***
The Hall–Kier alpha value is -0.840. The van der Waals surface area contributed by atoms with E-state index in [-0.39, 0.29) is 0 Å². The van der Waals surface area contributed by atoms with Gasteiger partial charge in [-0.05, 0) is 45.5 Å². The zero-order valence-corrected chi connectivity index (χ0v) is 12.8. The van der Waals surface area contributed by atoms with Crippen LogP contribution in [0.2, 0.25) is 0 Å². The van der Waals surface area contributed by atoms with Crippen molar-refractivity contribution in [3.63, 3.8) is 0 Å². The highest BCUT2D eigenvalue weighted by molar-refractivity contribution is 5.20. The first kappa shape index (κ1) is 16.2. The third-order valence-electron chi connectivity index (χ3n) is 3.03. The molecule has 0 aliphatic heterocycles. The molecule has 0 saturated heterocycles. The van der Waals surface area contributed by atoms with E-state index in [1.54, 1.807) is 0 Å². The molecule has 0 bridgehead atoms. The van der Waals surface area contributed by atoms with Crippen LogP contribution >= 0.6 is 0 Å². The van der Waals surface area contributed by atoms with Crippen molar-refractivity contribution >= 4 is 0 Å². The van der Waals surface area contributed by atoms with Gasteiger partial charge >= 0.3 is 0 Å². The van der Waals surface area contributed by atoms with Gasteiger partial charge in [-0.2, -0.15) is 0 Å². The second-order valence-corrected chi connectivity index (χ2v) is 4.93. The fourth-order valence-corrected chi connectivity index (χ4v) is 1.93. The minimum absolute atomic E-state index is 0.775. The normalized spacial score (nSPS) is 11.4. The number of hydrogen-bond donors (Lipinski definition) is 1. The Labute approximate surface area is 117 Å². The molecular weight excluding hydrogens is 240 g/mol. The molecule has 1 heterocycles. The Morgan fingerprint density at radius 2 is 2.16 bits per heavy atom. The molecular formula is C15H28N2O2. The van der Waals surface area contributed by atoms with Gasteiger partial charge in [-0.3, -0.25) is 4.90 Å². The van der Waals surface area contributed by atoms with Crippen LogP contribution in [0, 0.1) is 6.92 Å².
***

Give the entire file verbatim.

The Hall–Kier alpha value is -0.840. The van der Waals surface area contributed by atoms with E-state index in [-0.39, 0.29) is 0 Å². The van der Waals surface area contributed by atoms with Gasteiger partial charge in [-0.05, 0) is 45.5 Å². The zero-order valence-corrected chi connectivity index (χ0v) is 12.8. The van der Waals surface area contributed by atoms with Crippen LogP contribution in [0.2, 0.25) is 0 Å². The van der Waals surface area contributed by atoms with Crippen molar-refractivity contribution in [3.63, 3.8) is 0 Å². The highest BCUT2D eigenvalue weighted by molar-refractivity contribution is 5.20. The first kappa shape index (κ1) is 16.2. The third-order valence-electron chi connectivity index (χ3n) is 3.03. The molecule has 0 aliphatic heterocycles. The molecule has 0 saturated heterocycles. The van der Waals surface area contributed by atoms with E-state index in [1.54, 1.807) is 0 Å². The molecule has 0 bridgehead atoms. The van der Waals surface area contributed by atoms with Crippen LogP contribution >= 0.6 is 0 Å². The van der Waals surface area contributed by atoms with Crippen molar-refractivity contribution >= 4 is 0 Å². The van der Waals surface area contributed by atoms with Gasteiger partial charge >= 0.3 is 0 Å². The van der Waals surface area contributed by atoms with Gasteiger partial charge in [-0.2, -0.15) is 0 Å². The second-order valence-corrected chi connectivity index (χ2v) is 4.93. The fourth-order valence-corrected chi connectivity index (χ4v) is 1.93. The minimum absolute atomic E-state index is 0.775. The normalized spacial score (nSPS) is 11.4. The number of hydrogen-bond donors (Lipinski definition) is 1. The Labute approximate surface area is 117 Å². The molecular weight excluding hydrogens is 240 g/mol. The molecule has 1 heterocycles. The Morgan fingerprint density at radius 2 is 2.16 bits per heavy atom. The molecular formula is C15H28N2O2. The van der Waals surface area contributed by atoms with Gasteiger partial charge in [-0.3, -0.25) is 4.90 Å². The van der Waals surface area contributed by atoms with Crippen LogP contribution in [0, 0.1) is 6.92 Å².